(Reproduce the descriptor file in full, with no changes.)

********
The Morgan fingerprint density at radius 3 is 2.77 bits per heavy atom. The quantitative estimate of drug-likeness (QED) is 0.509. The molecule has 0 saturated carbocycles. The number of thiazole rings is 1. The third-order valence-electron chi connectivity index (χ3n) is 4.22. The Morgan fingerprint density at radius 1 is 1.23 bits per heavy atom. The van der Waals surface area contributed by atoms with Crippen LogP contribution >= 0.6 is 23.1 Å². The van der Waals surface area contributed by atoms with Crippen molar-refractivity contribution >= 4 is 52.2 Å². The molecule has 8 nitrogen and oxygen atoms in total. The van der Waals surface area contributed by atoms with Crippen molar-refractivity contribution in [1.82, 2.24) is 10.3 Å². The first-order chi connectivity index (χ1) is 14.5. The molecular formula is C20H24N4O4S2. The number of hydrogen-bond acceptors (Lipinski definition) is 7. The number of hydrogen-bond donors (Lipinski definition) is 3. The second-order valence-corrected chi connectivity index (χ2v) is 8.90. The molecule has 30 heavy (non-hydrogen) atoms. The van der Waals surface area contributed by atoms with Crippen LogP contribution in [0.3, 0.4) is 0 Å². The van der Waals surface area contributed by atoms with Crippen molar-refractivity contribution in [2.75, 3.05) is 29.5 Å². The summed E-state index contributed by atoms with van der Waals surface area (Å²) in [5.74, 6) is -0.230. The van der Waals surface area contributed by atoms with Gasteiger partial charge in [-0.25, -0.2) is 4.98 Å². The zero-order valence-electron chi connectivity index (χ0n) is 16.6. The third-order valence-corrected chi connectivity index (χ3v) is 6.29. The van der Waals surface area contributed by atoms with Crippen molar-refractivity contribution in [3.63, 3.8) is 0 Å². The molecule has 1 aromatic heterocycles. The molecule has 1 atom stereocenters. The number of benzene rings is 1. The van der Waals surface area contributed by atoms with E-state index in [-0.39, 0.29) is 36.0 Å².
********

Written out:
The Morgan fingerprint density at radius 3 is 2.77 bits per heavy atom. The quantitative estimate of drug-likeness (QED) is 0.509. The molecule has 0 saturated carbocycles. The number of thiazole rings is 1. The third-order valence-electron chi connectivity index (χ3n) is 4.22. The Morgan fingerprint density at radius 1 is 1.23 bits per heavy atom. The van der Waals surface area contributed by atoms with Crippen LogP contribution >= 0.6 is 23.1 Å². The van der Waals surface area contributed by atoms with Crippen molar-refractivity contribution >= 4 is 52.2 Å². The molecule has 8 nitrogen and oxygen atoms in total. The van der Waals surface area contributed by atoms with Crippen molar-refractivity contribution in [1.82, 2.24) is 10.3 Å². The first-order chi connectivity index (χ1) is 14.5. The molecular formula is C20H24N4O4S2. The number of hydrogen-bond acceptors (Lipinski definition) is 7. The number of hydrogen-bond donors (Lipinski definition) is 3. The second-order valence-corrected chi connectivity index (χ2v) is 8.90. The molecule has 30 heavy (non-hydrogen) atoms. The van der Waals surface area contributed by atoms with Crippen LogP contribution in [0.3, 0.4) is 0 Å². The van der Waals surface area contributed by atoms with Crippen molar-refractivity contribution in [2.75, 3.05) is 29.5 Å². The summed E-state index contributed by atoms with van der Waals surface area (Å²) in [5.74, 6) is -0.230. The van der Waals surface area contributed by atoms with Gasteiger partial charge in [-0.25, -0.2) is 4.98 Å². The zero-order valence-electron chi connectivity index (χ0n) is 16.6. The third-order valence-corrected chi connectivity index (χ3v) is 6.29. The van der Waals surface area contributed by atoms with Crippen molar-refractivity contribution in [3.63, 3.8) is 0 Å². The molecule has 1 aromatic heterocycles. The molecule has 1 atom stereocenters. The number of benzene rings is 1. The van der Waals surface area contributed by atoms with E-state index in [-0.39, 0.29) is 36.0 Å².